Academic journal article Renascence: Essays on Values in Literature

"I Sit as God": Aestheticism and Repentance in Tennyson's "The Palace of Art"

Academic journal article Renascence: Essays on Values in Literature

"I Sit as God": Aestheticism and Repentance in Tennyson's "The Palace of Art"

Article excerpt

ALFRED Lord Tennyson provides an interesting point of departure for readers of The Palace of Art" by recalling an observation by Archbishop Trench of Dublin when they were undergraduates at Trinity Cambridge: "Tennyson, we cannot live in Art." The poet then observes that the poem is "the embodiment of my own belief that the Godlike life is with man and for man" (Grey and Tennyson 80). This belief is demonstrated by revealing the consequences of life lived in art, life which opposes God and neglects the Godlike life which affirms and realizes true humanity. To live in art, the poem demonstrates, is to live for selfish delight, which issues not in the Godlike, but in the hellish. Tennyson presents a detailed analysis of prideful and isolated aestheticism and rejects its selfish solitude in favor of art that humbles itself before God and before other people as the objects of God's love.

This early allegory offers insight into a useful generalization about Tennyson as a creative artist: he is seldom satisfied with mere accurate observations of states of mind. He seeks to relate these states to a moral worldview. In "The Palace of Art" we see that in this worldview art has a high place, but not the supreme place, of value. Such considerations provide a fundamental approach to understand why Tennyson wrote and why he was so widely read. However, only one significant critical essay on this poem, by Richard Cronin, has appeared in the last decade. Perhaps because "The Palace of Art" is a relatively early work, it has not received what may be its due in the attention of contemporary criticism; also, much of that criticism is impatient, for political or cultural reasons, of any assertion of the moral absolutes Tennyson assumes in this poem.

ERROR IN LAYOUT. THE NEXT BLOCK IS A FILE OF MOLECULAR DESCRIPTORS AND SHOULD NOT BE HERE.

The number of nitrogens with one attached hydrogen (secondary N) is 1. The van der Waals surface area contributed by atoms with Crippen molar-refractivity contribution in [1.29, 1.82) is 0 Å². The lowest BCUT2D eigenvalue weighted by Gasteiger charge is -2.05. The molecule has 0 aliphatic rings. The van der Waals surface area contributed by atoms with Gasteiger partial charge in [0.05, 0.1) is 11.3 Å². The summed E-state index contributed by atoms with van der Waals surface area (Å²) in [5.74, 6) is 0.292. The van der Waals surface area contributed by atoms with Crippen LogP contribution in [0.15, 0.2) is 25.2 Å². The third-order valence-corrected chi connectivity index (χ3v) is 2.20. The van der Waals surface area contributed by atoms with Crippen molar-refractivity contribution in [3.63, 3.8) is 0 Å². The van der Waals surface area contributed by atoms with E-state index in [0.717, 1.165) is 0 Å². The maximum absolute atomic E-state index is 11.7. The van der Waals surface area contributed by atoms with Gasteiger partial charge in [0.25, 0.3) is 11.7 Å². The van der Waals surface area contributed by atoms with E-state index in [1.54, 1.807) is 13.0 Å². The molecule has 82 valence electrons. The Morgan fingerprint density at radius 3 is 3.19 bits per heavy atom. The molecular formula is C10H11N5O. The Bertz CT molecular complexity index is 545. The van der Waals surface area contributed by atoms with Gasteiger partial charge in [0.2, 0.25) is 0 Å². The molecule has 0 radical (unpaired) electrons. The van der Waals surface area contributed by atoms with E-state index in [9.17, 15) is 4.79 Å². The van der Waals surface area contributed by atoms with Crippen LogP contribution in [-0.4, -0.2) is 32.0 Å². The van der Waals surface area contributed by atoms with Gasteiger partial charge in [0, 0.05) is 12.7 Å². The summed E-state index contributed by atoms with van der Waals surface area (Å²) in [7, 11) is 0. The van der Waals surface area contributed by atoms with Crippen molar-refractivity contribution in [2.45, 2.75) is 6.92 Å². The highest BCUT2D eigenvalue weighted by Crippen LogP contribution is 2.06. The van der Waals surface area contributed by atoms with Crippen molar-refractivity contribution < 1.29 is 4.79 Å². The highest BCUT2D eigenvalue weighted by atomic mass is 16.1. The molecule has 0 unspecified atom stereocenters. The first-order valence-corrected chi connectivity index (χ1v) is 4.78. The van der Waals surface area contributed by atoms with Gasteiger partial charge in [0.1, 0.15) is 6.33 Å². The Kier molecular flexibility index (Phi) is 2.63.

In Tennyson's narrative, the soul of the aesthete--presented as feminine in gender--builds the Palace of Art as a resort for her own selfish solitude: "My soul would live unto herself / In her high palace there" (11-12), action and attitude which "shuts Love out" (prologue 14)--love of both God and man. Speddings, a contemporary reviewer of the poem, offered a telling assessment of this poem's effect and intention, finding that it "represents allegorically the condition of a mind which, in the love of beauty, and the triumphant consciousness of knowledge, and intellectual supremacy, in the intense enjoyment of its own power and glory, has lost sight of its relation to man and God" (quoted in Baum 83). Intellectual pride, expressed in aesthetic arrogance, leads to inevitable judgment. The poem's assumption that God will stand ultimately in judgment upon art and artist (and critic!) has not been well received by some modern critics. Upset by its moralizing close, Tucker for one finds the poem "confused and ultimately compromised" (117). Confusion here is functional, accurately revealing the disharmony and compromise of a life lived for vain indulgence. Baum sees in the poem "the young poet arguing with himself--some say, preaching to himself--about a question which concerns him particularly, the ethics of his profession" (85). The Victorians' special concern about the social function of the artist is clearly in evidence here, but it is perhaps an overstatement to see "argument" here--indeed, that the poem seems excessively "pat" or static may be its greatest flaw. Since the narrator/speaker is giving us a report of completed action from the perspective of a now-received revelation, argument as debate or dialogue is nowhere in evidence. The speaker offers experienced truth, exhortation instead of persuasion.

As the speaker's soul has conceived it, art's function is pure self-realization; "art for art's sake" is really "art for my sake"--my pleasure, my fulfillment. Art as such is not reverenced--the soul loves art for what it does, namely providing elegant reasons for intellectual pride to approve of itself. Beauty, knowledge, even perceptions of "good" are meant to function toward self-validation. …

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